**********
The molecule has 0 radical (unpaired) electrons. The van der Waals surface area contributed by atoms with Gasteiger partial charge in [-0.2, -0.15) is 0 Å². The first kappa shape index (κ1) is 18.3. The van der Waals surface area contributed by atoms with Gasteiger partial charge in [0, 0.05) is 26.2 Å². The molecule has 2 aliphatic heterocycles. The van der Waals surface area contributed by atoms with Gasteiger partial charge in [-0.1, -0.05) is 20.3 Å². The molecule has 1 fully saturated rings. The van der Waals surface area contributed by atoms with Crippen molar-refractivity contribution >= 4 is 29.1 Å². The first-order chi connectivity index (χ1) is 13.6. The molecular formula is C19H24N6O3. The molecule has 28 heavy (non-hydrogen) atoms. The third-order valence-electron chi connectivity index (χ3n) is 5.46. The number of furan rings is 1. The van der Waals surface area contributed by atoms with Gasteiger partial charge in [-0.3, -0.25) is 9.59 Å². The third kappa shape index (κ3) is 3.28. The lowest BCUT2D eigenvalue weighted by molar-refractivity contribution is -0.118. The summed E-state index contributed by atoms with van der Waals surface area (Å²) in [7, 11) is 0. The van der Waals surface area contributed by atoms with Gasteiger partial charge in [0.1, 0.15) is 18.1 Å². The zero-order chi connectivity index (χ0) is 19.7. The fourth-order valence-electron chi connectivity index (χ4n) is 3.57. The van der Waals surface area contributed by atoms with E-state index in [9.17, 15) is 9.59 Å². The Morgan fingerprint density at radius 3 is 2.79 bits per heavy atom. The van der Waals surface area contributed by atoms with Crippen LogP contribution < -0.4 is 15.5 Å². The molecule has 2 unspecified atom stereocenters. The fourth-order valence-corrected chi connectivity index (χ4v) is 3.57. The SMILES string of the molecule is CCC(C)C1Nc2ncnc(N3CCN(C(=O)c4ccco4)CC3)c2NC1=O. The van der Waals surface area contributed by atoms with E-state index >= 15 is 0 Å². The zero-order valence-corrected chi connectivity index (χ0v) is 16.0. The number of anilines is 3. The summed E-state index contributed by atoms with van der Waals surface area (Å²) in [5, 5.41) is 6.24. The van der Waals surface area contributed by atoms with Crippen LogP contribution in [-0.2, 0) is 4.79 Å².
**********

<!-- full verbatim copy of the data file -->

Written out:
The molecule has 0 radical (unpaired) electrons. The van der Waals surface area contributed by atoms with Gasteiger partial charge in [-0.2, -0.15) is 0 Å². The first kappa shape index (κ1) is 18.3. The van der Waals surface area contributed by atoms with Gasteiger partial charge in [0, 0.05) is 26.2 Å². The molecule has 2 aliphatic heterocycles. The van der Waals surface area contributed by atoms with Gasteiger partial charge in [-0.1, -0.05) is 20.3 Å². The molecule has 1 fully saturated rings. The van der Waals surface area contributed by atoms with Crippen molar-refractivity contribution >= 4 is 29.1 Å². The first-order chi connectivity index (χ1) is 13.6. The molecular formula is C19H24N6O3. The molecule has 28 heavy (non-hydrogen) atoms. The third-order valence-electron chi connectivity index (χ3n) is 5.46. The number of furan rings is 1. The van der Waals surface area contributed by atoms with Gasteiger partial charge in [-0.3, -0.25) is 9.59 Å². The third kappa shape index (κ3) is 3.28. The lowest BCUT2D eigenvalue weighted by molar-refractivity contribution is -0.118. The summed E-state index contributed by atoms with van der Waals surface area (Å²) in [7, 11) is 0. The van der Waals surface area contributed by atoms with Gasteiger partial charge in [0.1, 0.15) is 18.1 Å². The zero-order chi connectivity index (χ0) is 19.7. The fourth-order valence-electron chi connectivity index (χ4n) is 3.57. The van der Waals surface area contributed by atoms with E-state index in [9.17, 15) is 9.59 Å². The Morgan fingerprint density at radius 3 is 2.79 bits per heavy atom. The van der Waals surface area contributed by atoms with Crippen LogP contribution < -0.4 is 15.5 Å². The molecule has 2 unspecified atom stereocenters. The fourth-order valence-corrected chi connectivity index (χ4v) is 3.57. The SMILES string of the molecule is CCC(C)C1Nc2ncnc(N3CCN(C(=O)c4ccco4)CC3)c2NC1=O. The van der Waals surface area contributed by atoms with E-state index >= 15 is 0 Å². The zero-order valence-corrected chi connectivity index (χ0v) is 16.0. The number of anilines is 3. The summed E-state index contributed by atoms with van der Waals surface area (Å²) in [5, 5.41) is 6.24. The van der Waals surface area contributed by atoms with Crippen LogP contribution in [-0.2, 0) is 4.79 Å².